Friday, 27 March 2009

Ofqual condemns new Science GCSE - but have they answered the right question?

Ofqual's criticism of the current science GCSE system is unsurprising [See BBC], but they really have missed the point. It is not just the mechanisms of assessment are flawed, but that the level of the scientific content has been reduced.

Teaching professionals have being arguing for a long time that new GCSE science curriculum [that was first examined last year] has been dumbed down. The GCSE Core Science curriculum, which now forms a component of the separate science GCSEs, contains little that those of us of the O-level generation would recognise as science. There are so many science-in-society elements that are driven by a social agenda and do not require hard scientific skills or knowledge that it has become "Noddy and Big Ears do science".

Ofqual is insisting on changes for 2009 including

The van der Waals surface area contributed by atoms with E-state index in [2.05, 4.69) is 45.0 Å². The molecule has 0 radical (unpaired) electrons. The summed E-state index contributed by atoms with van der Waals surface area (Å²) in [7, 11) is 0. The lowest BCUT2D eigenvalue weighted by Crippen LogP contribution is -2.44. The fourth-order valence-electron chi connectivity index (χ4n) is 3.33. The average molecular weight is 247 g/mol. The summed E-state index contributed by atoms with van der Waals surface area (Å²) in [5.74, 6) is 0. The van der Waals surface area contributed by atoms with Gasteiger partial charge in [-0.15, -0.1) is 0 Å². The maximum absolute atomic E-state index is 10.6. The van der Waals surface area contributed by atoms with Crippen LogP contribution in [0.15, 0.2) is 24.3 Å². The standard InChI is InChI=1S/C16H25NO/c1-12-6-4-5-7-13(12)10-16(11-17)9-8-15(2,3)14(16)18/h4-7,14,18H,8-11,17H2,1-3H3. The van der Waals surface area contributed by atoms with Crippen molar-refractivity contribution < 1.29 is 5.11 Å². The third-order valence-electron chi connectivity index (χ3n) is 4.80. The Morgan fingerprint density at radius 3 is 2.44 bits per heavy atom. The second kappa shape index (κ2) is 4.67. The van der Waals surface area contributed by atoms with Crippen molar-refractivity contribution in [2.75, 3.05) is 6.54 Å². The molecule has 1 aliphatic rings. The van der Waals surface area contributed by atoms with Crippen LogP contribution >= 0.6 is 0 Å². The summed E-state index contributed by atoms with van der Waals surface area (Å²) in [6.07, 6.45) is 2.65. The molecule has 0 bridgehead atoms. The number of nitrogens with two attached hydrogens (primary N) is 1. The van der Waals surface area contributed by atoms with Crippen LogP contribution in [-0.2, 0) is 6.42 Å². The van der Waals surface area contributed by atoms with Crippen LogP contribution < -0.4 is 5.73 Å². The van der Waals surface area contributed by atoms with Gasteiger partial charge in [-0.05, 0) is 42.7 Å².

• Improved quality of questions, to stretch and challenge all students
  • Work, including training for senior examiners, to improve objective tests (multiple choice)
  • Tighter marking criteria to ensure that only the answers deserving of the marks are credited
  • Some internal assessments revised to ensure better challenge to students

Laying aside the practical problem of moving of the goal-posts this close to the summer's examination, I believe that Ofqual have missed the point here. Their analysis ignores the fundamental problem with core GCSE science, namely the nature of the syllabus content.

Listen to the response of Jim Knight, Schools Minister, on the Today Programme

Try a Core Science paper for yourself:

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